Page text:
Warzone to the Kitchen: DARPA Teaches Robot How to Cook By Watching Youtube

My following article below was originally published by SERIOUS WONDER:

How a robot sees the world is a changing perception as each year passes, given the increase of visual information robots are capable of processing. Thanks to DARPA’s Mathematics of Sensing, Exploitation and Execution (MSEE) program, modern day robotics are able “to exploit methods based on minimalist generative grammar, similar to human language, to represent and process visual scenes and actions.” In other words, monkey see, monkey do.

Now, with funding from DARPA, researchers at the University of Maryland are using the data collected from the MSEE to teach robots how to cook by watching “how to” cook videos on Youtube. You know, kind of like how us humans learn how to cook.

DARPA robot

“The researchers achieved this milestone by combining approaches from three distinct research areas: artificial intelligence, or the design of computers that can make their own decisions; computer vision, or the engineering of systems that can accurately identify shapes and movements; and natural language processing, or the development of robust systems that can understand spoken commands.” – University of Maryland

DARPA robot 2

To start, the researchers had to first understand the intricacies of cooking, from hand movements to visual hand-eye coordination. To achieve this they had to first test and record human subjects going through the same motions for their computer vision systems to pick up on both the objects set in place and how people manipulated them in real-time.

“Based on what was shown on a video, robots were able to recognize, grab and manipulate the correct kitchen utensil or object and perform the demonstrated task with high accuracy—without additional human input or programming.” – DARPA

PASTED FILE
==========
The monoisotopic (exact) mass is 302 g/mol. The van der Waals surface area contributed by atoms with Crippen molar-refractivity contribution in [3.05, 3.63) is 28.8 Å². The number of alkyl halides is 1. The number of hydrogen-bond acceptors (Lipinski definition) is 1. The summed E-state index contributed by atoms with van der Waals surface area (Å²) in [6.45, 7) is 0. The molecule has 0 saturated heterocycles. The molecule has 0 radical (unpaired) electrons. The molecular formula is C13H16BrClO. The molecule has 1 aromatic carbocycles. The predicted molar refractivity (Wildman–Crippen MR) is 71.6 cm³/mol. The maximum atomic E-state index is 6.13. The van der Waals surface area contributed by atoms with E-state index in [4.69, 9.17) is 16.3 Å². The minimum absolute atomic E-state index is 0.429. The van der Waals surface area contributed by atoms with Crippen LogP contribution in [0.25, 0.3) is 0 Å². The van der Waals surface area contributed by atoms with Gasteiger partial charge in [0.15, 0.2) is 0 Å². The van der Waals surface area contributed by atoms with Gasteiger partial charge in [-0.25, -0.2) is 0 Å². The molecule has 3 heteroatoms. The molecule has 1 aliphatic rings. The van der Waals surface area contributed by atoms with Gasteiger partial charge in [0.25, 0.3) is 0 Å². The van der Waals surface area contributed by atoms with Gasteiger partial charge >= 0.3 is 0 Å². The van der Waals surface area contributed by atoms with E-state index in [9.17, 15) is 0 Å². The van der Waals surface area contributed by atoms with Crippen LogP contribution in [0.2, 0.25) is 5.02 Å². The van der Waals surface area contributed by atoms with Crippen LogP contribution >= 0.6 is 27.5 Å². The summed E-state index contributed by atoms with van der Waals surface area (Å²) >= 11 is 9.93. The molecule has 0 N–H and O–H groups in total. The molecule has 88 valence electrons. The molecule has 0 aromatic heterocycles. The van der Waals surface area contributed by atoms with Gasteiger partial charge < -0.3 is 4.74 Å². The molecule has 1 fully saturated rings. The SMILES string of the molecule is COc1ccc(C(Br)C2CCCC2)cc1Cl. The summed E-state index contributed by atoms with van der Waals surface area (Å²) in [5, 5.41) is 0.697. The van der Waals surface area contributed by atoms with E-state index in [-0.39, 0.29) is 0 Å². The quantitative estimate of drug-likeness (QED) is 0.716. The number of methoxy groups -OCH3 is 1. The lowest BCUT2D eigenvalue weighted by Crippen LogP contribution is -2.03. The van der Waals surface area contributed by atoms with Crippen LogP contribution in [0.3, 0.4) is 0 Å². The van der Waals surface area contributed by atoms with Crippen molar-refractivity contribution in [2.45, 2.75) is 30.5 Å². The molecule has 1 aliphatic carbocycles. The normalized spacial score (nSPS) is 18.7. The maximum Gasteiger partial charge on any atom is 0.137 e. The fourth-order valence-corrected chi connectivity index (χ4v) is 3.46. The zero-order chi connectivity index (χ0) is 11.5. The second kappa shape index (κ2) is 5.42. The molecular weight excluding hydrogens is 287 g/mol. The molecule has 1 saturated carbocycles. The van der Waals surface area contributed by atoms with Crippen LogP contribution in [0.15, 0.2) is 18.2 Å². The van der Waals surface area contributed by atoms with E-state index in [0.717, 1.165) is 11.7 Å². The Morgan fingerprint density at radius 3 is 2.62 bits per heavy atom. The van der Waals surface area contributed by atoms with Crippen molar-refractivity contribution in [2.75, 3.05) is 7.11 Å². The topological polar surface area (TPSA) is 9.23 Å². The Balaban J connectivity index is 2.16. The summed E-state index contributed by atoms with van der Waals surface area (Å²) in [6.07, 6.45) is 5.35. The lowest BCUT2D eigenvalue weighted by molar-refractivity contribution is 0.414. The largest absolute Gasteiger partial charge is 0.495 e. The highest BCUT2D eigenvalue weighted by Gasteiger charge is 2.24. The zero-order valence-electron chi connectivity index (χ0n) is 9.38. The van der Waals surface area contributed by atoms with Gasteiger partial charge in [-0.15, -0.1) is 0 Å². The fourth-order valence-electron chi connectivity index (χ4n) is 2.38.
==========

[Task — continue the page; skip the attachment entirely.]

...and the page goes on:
Once all the correct data was programmed in, the robot would then take the human’s place, watch a video on Youtube, and then repeat the exact same sequences of motion and object manipulation as that of the cooker. Not only that, a breakthrough was achieved when it was demonstrated that the robot, without any additional programming or human input, was able to “think” through different combinations of possible actions and then choose which one would most efficiently achieve the task at hand.


Understanding the ramifications of a robot learning how to cook requires the subsequent understanding of how technological unemployment is becoming an increasing concern to the overall populace. Humans are quite susceptible to the egotistical viewpoint that they are the “be all, end all” source of intelligence and creativity. And yet history has proven otherwise, as is the present day, with the advent of artificially intelligent robots watching our every move and repeating them with near flawless efficiency.

Soon robots will become a common facet of the food industry as they’ll prepare each meal you ask for, whether it be at home or in a classy restaurant. If you thought teppanyaki chefs were impressive to watch, just you wait and see how robots cook your food! Remember, they’re not limited to the dexterity of a human body; rather a robot is merely limited in the amount of information it’s already processed beforehand. Honestly, as someone who enjoys watching “how to” cook videos on Youtube as well, I’d really like to see a robot attempt at cooking while watching the Youtube cooking channel Epic Meal Time!


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